Mobile devices are taking over the world. If you want lots of graphs and data then look at Mary Meeker’s presentation that I blogged about earlier this week. The graph on the right is just one datapoint, showing that mobile access to the internet is probably up to about 15% now from a standing start 5 years ago.
Of course, one obvious thing about mobile devices is that they run on batteries. Although there is slow steady improvement in battery technology, nobody is predicting any imminent breakthrough so if we want our batteries to last then we have to do that by getting the power consumed in the SoCs in the phone/tablet down. Or at the very least, not letting in increase. For very high volume devices there are some big discontinuous changes on the horizon such as 20nm FinFET or FD-SOI, both of which have considerably lower power than the previous generation of 28nm planar (which doesn’t have great leakage characteristics).
So when do you decide to do power analysis? One answer is all the time. But realistically, above the RTL level the design is just a block diagram without any detail for any blocks that don’t yet exist (IP blocks may be well-characterized). Below the RTL level, gates or even lower, there is very accurate data available (especially post-layout) but it is too late to make anything other than minimal changes. So like Goldilock’s porridge, RTL is not too hot and not too cold, it is just right.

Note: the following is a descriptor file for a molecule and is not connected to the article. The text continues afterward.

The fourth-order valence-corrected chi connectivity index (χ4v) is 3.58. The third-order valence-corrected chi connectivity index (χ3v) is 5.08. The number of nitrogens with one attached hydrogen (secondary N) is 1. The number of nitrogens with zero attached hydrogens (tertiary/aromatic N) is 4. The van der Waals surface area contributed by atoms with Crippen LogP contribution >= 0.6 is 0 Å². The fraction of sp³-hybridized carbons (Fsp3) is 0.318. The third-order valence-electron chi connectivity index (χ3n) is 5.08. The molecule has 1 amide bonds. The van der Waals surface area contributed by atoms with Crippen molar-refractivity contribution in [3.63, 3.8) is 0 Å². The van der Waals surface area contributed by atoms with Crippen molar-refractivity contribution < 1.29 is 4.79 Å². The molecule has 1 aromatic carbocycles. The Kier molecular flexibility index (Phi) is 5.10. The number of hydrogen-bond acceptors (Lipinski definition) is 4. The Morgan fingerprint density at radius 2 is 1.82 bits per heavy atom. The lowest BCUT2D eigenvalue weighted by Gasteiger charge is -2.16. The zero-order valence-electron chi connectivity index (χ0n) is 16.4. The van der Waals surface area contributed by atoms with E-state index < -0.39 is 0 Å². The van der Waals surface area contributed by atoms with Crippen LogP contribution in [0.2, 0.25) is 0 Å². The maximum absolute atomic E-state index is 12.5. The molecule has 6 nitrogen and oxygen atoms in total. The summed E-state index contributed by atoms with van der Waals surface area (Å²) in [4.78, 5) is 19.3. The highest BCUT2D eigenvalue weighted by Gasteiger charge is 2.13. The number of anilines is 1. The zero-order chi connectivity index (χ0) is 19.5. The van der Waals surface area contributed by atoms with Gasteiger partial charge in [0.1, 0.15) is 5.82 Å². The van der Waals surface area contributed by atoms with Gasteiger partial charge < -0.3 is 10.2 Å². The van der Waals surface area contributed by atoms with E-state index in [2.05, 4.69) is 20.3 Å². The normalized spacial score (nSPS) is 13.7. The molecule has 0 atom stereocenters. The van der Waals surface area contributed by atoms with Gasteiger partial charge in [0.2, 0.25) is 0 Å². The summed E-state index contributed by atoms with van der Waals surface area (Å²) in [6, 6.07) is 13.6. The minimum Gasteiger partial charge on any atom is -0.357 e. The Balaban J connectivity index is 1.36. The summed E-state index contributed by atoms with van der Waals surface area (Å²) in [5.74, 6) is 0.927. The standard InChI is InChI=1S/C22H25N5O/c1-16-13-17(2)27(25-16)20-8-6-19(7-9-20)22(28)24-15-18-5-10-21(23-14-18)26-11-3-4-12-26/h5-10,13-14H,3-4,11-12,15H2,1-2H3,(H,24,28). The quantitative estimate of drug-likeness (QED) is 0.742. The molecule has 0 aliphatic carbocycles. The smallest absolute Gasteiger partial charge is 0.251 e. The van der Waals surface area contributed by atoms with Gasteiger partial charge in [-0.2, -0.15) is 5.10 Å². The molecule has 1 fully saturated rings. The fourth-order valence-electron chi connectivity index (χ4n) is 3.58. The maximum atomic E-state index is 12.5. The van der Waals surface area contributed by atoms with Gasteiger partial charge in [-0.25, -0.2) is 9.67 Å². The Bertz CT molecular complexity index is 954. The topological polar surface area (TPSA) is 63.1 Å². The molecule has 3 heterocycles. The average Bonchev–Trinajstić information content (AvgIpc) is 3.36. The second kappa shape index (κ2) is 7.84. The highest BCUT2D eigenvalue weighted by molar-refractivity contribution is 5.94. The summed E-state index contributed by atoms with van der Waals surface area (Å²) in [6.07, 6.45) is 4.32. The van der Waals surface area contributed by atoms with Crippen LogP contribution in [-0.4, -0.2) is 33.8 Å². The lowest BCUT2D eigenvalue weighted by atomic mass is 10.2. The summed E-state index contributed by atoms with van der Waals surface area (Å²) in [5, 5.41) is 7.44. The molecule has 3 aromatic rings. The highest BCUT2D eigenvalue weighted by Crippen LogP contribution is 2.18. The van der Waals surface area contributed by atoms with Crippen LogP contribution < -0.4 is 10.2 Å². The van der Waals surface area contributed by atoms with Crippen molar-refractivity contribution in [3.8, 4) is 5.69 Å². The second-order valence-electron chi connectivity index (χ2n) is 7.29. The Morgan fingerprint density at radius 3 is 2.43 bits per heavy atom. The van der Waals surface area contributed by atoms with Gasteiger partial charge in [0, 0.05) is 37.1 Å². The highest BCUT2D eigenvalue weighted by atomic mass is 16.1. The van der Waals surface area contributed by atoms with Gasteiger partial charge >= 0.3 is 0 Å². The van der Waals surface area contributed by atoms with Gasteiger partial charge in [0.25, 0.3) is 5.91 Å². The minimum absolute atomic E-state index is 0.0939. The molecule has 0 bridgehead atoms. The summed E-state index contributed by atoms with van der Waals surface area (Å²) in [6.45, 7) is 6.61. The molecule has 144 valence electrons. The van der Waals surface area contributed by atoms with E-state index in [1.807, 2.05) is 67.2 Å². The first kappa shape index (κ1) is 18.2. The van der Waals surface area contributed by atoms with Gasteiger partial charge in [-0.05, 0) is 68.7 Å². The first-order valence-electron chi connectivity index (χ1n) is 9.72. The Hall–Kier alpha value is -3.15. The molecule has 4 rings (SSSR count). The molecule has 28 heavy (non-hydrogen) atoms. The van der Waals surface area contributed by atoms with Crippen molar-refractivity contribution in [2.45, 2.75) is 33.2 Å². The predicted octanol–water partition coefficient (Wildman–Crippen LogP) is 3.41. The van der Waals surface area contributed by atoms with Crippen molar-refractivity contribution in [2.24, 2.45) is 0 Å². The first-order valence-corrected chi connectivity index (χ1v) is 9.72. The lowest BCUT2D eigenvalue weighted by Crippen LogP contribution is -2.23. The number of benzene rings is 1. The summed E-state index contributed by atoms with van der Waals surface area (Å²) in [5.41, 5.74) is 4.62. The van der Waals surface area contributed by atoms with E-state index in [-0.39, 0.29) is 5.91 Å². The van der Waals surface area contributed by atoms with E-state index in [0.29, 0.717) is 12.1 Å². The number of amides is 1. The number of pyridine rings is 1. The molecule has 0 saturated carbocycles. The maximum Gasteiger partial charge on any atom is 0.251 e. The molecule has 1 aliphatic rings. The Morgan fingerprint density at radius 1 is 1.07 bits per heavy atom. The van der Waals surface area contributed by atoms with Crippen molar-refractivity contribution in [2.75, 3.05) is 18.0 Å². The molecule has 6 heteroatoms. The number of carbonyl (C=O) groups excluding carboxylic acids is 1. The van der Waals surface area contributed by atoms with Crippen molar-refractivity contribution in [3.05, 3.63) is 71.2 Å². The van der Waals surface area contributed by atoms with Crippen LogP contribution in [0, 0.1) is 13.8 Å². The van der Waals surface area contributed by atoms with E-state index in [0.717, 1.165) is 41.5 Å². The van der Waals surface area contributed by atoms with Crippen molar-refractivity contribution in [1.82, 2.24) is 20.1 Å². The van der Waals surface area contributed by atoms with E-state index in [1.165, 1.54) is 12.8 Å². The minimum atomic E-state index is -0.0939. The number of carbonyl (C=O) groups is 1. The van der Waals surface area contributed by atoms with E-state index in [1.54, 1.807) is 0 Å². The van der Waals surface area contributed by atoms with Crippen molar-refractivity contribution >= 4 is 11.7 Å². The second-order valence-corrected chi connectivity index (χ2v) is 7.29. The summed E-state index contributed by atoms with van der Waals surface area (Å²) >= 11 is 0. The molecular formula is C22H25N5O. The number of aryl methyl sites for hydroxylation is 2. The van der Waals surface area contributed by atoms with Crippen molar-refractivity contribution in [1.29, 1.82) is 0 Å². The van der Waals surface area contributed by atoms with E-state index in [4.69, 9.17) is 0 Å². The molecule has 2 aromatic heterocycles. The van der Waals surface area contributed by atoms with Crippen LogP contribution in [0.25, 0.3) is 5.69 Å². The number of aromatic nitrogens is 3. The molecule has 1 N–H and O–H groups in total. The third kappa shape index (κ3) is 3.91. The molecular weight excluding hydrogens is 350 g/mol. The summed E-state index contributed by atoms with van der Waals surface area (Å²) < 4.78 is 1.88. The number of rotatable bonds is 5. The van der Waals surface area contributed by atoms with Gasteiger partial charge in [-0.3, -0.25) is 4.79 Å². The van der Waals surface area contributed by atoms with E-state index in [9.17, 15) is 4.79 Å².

Any power analysis, except the most coarse, requires vectors that stimulate the design in a “typical” way so that you can measure the power. Also, since you want to get a good power network designed early, you also need to find corner-case vectors that have the big swings in current that might drain the decaps or cause noise spikes or cause unacceptable voltage droop. So out of perhaps millions of available vectors, only a tiny percentage are needed to get good analysis done.
Design is not a static process. So once a strategy for keeping power under control has been agreed, regressions are necessary to make sure that as the design progresses that no surprises occur and suddenly increase the power. It is always easier to fix a bad change to a design just after it has been made rather than when you are about to tapeout.
So the basic flow is to start by making design tradeoffs. Next, power vectors need to be profiled in the various different operating modes that the design might be in (playing mp3, transmitting, receiving, watching video…). The power can then be checked against the budges and any hotspots identified. These can then be prioritized, deciding which anomalies are likely to have the biggest “bang for the buck” when fixed. Using automated tools, perhaps along with some manual and even embedded software work, the power can then be further optimized. And finally regressions created to make sure that the hard-won reductions don’t suddenly get lost.
Apache (you know they are a subsidiary of ANSYS don’t you!) have an webcast on best practice for RTL power. It is presented by Preeti Gupta who is director or RTL produt management. Here is the link for the webcast. It is 30 minutes long.